Cricket: Tide turns as Malcolm fades
Sunday 25 April 1999
THESE ARE early days in the season, too early judging by the weather, but on the evidence of the last few days at Hove one thing stands out. Devon Malcolm, the History Man, is not yet history.
The Sussex batsmen can testify to that, though in some cases it might need a subpoena to make them tell their tale. Malcolm's six-wicket demolition job on their first innings is something they'd rather put behind them.
The damage was done on Thursday afternoon. Pounding uphill from the Sea End, which is bound to be known as the press Portakabin end before too long, Malcolm struck four times to leave the home side struggling on 79 for 7 at the close. When the match resumed yesterday after Friday's washout, the former England strike bowler immediately removed Shaun Humphries' off-stump.
There was an intriguing little period while Mark Robinson hung about long enough for Rajesh Rao, who was on 28 overnight, to get Sussex past the century-mark and himself to a half-century. Then Malcolm came back to fire out the tail-ender's leg stump.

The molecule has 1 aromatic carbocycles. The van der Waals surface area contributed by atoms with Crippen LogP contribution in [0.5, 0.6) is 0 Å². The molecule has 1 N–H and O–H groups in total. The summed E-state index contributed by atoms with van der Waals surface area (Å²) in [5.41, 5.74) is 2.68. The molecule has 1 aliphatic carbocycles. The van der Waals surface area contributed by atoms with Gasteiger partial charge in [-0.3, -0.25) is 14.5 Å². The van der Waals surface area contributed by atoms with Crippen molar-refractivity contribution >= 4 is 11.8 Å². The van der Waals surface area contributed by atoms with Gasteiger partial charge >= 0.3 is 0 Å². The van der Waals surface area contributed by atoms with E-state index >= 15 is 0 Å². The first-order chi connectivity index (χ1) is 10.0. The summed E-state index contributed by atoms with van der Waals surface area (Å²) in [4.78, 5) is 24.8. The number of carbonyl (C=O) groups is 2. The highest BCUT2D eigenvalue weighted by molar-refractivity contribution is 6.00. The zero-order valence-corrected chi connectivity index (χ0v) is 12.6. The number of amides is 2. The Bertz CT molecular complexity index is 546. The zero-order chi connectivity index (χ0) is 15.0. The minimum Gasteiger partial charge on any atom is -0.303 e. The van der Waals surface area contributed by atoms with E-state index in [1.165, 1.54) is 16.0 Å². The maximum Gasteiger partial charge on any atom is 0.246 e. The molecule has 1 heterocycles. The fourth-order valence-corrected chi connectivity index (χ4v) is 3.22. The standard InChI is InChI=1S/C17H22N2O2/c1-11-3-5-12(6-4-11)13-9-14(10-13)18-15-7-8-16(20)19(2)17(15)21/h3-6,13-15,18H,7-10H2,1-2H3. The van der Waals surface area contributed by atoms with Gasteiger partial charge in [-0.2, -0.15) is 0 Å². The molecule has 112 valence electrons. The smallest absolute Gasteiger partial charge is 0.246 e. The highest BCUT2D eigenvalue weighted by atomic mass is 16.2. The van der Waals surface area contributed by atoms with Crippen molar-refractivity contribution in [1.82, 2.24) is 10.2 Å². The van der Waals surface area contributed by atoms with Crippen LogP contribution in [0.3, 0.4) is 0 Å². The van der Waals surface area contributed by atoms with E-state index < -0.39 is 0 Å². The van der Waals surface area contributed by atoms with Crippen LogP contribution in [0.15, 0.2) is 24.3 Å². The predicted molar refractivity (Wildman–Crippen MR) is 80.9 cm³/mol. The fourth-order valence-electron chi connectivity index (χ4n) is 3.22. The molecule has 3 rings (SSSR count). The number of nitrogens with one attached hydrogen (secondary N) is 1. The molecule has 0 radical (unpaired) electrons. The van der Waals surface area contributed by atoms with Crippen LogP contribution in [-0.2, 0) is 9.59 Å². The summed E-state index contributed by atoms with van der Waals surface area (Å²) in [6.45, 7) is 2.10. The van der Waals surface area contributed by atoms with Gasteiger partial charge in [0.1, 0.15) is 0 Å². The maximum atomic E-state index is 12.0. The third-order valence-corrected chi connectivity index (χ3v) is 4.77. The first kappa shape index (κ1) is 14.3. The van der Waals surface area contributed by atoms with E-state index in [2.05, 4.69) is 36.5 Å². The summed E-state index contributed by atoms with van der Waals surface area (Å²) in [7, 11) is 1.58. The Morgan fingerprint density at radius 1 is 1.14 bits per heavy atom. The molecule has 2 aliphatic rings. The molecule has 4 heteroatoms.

As most time-serving Devonians would predict, of course, the force was not with Malcolm when Sussex followed on 287 runs behind, needing to survive a minimum of 71 overs to avoid an innings defeat.
Liberal with runs, he helped Sussex to get off to a tearaway start that owed everything to the Northamptonshire cast-off Richard Montgomerie tucking into Malcolm with gusto. He dashed to 50 from 53 balls, hitting six fours, while his fellow opener, Toby Peirce, who had been dropped at forward short leg off David Follett in the fourth over, contributed just two singles and a two.
Entrenchment, however, was more important to Sussex than runs, and by the time Peirce was out for 48 in the final session, the salvation operation was done and dusted. All that remained was for Montgomerie to savour a richly deserved first Championship century for his new county. He spent 58 minutes in the nineties, his second 50 taking 150 balls.
It has to be said, though, that Northamptonshire should have bowled better. Once Sussex's opening pair had got away, the visitors never looked like clawing their way back, and their new captain, the Australian Matthew Hayden, will have seen enough England bowling in recent years to recognise the symptoms of a peculiarly English disease.
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